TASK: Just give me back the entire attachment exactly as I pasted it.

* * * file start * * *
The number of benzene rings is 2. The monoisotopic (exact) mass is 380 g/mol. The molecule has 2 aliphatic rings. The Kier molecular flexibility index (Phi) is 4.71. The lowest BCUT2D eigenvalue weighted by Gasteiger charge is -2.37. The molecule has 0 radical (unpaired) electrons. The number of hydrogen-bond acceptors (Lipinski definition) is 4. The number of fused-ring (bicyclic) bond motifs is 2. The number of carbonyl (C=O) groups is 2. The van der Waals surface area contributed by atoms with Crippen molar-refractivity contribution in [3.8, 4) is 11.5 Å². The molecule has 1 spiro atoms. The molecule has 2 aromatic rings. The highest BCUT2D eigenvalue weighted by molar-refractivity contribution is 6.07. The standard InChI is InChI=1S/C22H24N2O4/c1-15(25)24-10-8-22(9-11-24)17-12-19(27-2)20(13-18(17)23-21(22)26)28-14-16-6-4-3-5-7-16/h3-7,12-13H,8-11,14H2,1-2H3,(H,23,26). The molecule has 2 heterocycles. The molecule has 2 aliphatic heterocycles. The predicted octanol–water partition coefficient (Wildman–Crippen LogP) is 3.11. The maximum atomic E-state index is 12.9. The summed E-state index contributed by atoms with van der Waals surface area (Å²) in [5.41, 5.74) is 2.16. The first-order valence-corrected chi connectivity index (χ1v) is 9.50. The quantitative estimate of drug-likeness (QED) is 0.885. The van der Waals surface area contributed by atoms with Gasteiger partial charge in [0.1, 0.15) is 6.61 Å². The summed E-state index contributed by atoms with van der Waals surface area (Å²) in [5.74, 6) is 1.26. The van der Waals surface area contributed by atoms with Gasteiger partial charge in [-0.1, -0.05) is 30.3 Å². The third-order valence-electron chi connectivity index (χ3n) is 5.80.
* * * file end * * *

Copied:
The number of benzene rings is 2. The monoisotopic (exact) mass is 380 g/mol. The molecule has 2 aliphatic rings. The Kier molecular flexibility index (Phi) is 4.71. The lowest BCUT2D eigenvalue weighted by Gasteiger charge is -2.37. The molecule has 0 radical (unpaired) electrons. The number of hydrogen-bond acceptors (Lipinski definition) is 4. The number of fused-ring (bicyclic) bond motifs is 2. The number of carbonyl (C=O) groups is 2. The van der Waals surface area contributed by atoms with Crippen molar-refractivity contribution in [3.8, 4) is 11.5 Å². The molecule has 1 spiro atoms. The molecule has 2 aromatic rings. The highest BCUT2D eigenvalue weighted by molar-refractivity contribution is 6.07. The standard InChI is InChI=1S/C22H24N2O4/c1-15(25)24-10-8-22(9-11-24)17-12-19(27-2)20(13-18(17)23-21(22)26)28-14-16-6-4-3-5-7-16/h3-7,12-13H,8-11,14H2,1-2H3,(H,23,26). The molecule has 2 heterocycles. The molecule has 2 aliphatic heterocycles. The predicted octanol–water partition coefficient (Wildman–Crippen LogP) is 3.11. The maximum atomic E-state index is 12.9. The summed E-state index contributed by atoms with van der Waals surface area (Å²) in [5.41, 5.74) is 2.16. The first-order valence-corrected chi connectivity index (χ1v) is 9.50. The quantitative estimate of drug-likeness (QED) is 0.885. The van der Waals surface area contributed by atoms with Gasteiger partial charge in [0.1, 0.15) is 6.61 Å². The summed E-state index contributed by atoms with van der Waals surface area (Å²) in [5.74, 6) is 1.26. The van der Waals surface area contributed by atoms with Gasteiger partial charge in [-0.1, -0.05) is 30.3 Å². The third-order valence-electron chi connectivity index (χ3n) is 5.80.